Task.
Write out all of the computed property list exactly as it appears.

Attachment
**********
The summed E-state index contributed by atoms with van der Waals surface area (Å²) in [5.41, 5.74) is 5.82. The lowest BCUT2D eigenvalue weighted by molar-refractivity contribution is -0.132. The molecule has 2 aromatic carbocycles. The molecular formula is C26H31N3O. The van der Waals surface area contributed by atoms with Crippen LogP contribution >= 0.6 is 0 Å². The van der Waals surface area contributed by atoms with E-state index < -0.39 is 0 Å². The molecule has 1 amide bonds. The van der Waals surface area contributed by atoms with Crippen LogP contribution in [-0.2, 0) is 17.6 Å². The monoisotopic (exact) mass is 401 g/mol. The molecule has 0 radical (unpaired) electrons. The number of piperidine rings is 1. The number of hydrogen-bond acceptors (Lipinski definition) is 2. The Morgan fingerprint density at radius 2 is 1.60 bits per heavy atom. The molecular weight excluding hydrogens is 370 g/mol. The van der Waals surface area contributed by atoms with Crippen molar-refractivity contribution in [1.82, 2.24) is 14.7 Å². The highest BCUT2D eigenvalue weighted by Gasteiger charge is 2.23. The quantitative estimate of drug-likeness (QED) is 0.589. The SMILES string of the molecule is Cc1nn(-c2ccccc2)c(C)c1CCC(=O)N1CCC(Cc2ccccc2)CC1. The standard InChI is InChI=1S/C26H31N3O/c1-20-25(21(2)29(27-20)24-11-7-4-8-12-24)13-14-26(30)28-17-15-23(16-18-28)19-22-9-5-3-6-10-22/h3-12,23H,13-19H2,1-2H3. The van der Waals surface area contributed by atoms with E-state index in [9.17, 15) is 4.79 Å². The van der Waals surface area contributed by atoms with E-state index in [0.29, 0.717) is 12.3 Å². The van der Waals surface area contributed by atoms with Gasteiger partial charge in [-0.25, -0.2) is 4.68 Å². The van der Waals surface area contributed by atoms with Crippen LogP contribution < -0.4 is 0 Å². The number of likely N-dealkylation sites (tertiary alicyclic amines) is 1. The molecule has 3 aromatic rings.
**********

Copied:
The summed E-state index contributed by atoms with van der Waals surface area (Å²) in [5.41, 5.74) is 5.82. The lowest BCUT2D eigenvalue weighted by molar-refractivity contribution is -0.132. The molecule has 2 aromatic carbocycles. The molecular formula is C26H31N3O. The van der Waals surface area contributed by atoms with Crippen LogP contribution >= 0.6 is 0 Å². The van der Waals surface area contributed by atoms with E-state index < -0.39 is 0 Å². The molecule has 1 amide bonds. The van der Waals surface area contributed by atoms with Crippen LogP contribution in [-0.2, 0) is 17.6 Å². The monoisotopic (exact) mass is 401 g/mol. The molecule has 0 radical (unpaired) electrons. The number of piperidine rings is 1. The number of hydrogen-bond acceptors (Lipinski definition) is 2. The Morgan fingerprint density at radius 2 is 1.60 bits per heavy atom. The molecular weight excluding hydrogens is 370 g/mol. The van der Waals surface area contributed by atoms with Crippen molar-refractivity contribution in [1.82, 2.24) is 14.7 Å². The highest BCUT2D eigenvalue weighted by Gasteiger charge is 2.23. The quantitative estimate of drug-likeness (QED) is 0.589. The SMILES string of the molecule is Cc1nn(-c2ccccc2)c(C)c1CCC(=O)N1CCC(Cc2ccccc2)CC1. The standard InChI is InChI=1S/C26H31N3O/c1-20-25(21(2)29(27-20)24-11-7-4-8-12-24)13-14-26(30)28-17-15-23(16-18-28)19-22-9-5-3-6-10-22/h3-12,23H,13-19H2,1-2H3. The van der Waals surface area contributed by atoms with E-state index in [9.17, 15) is 4.79 Å². The van der Waals surface area contributed by atoms with E-state index in [0.29, 0.717) is 12.3 Å². The van der Waals surface area contributed by atoms with Gasteiger partial charge in [-0.25, -0.2) is 4.68 Å². The van der Waals surface area contributed by atoms with Crippen LogP contribution < -0.4 is 0 Å². The number of likely N-dealkylation sites (tertiary alicyclic amines) is 1. The molecule has 3 aromatic rings.